By Rebecca Tobin Schrader
In recent years, dentistry in the U.S. has become very successful at preventing tooth decay and treating gum disease. However, there are many people who have a serious dental problem, but may have never had a cavity. It’s called occlusal disease, and it results from a misalignment between upper and lower teeth and the jaw joints. Some symptoms are receding gums, sensitive teeth, tooth wear, cracks, or broken teeth, but people can experience other symptoms that they don’t even realize are related to their teeth. These can include headaches, clicking in the jaw, muscle spasms, and ringing in the ears.
Dr. Olga Baczara concentrates on the treatment of occlusal disease and TMJ in MD and has completed a great deal of postgraduate education in the subject. A graduate of Boston University’s School of Dental Medicine, she has studied restorative dentistry with the Pankey Institute of Advanced Dentistry, Dawson Center for Advancement of Dentistry, and Seattle Institute of Advanced Dentistry. A native of Ukraine, she traveled there in June to present information on occlusal disease and restorative dentistry at a conference.
Dr. Baczara points out that if your bite is misaligned, putting crowns or caps in is only a temporary fix. If your teeth bang together in the wrong place due to misalignment, crowns and other dental work will break, just as natural teeth will. Not only will this lead to further deterioration of your dental health, but it can also rack up some very expensive bills. By correcting your bite first, the cosmetic dentistry that follows will last longer and work better. She does caution though, “You have to be patient. Correcting a bite takes time, but that is what gives you quality.”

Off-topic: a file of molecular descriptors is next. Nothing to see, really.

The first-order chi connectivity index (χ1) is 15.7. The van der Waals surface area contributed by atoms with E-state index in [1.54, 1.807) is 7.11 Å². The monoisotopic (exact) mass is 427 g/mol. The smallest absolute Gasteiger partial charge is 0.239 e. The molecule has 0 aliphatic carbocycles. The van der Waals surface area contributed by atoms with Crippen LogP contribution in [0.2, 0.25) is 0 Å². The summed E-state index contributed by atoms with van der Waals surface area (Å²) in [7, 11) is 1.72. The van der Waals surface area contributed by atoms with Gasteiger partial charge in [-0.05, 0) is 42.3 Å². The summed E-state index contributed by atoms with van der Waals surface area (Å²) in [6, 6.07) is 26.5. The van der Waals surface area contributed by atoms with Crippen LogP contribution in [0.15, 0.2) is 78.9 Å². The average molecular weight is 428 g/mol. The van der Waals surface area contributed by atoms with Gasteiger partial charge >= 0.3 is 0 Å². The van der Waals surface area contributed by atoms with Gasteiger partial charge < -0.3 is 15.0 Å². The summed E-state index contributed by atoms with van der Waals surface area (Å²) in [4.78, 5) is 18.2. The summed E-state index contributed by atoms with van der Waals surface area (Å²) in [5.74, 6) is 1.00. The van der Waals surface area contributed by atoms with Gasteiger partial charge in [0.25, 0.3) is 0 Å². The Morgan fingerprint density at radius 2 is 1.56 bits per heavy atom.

At Dr. Baczara’s office, her treatment of occlusal disease begins with a 2 ½ hour co-discovery exam. Photos are taken of your teeth and Dr. Baczara performs a functional bite analysis. Then models are made to determine where the problem lies. Baczara corrects the models first, so when she gets to working on your mouth, she knows exactly where to start. There are several possible treatments. One option is a removable bite appliance called splint therapy. Other treatments may include conservative tooth reshaping, braces, and temporary crowns while the bite is adjusted. Once your bite is properly aligned, any necessary crowns or other dental work is added, resulting in a beautiful, healthy, and long-lasting smile. While Dr. Baczara treats teeth, not headaches, she finds that many patients come to the end of treatment with relief of headaches or ringing in the ears because the bite was the cause. “When I can make people pain free,” she says, “that’s why I come to work.”
Dr. Baczara has been practicing cosmetic and general dentistry in Crofton, Maryland since 2003, and it looks like the community will benefit from the family’s expertise for years to come. Both her children, 4 and 6, say they want to be “tooth lookers” just like their mom.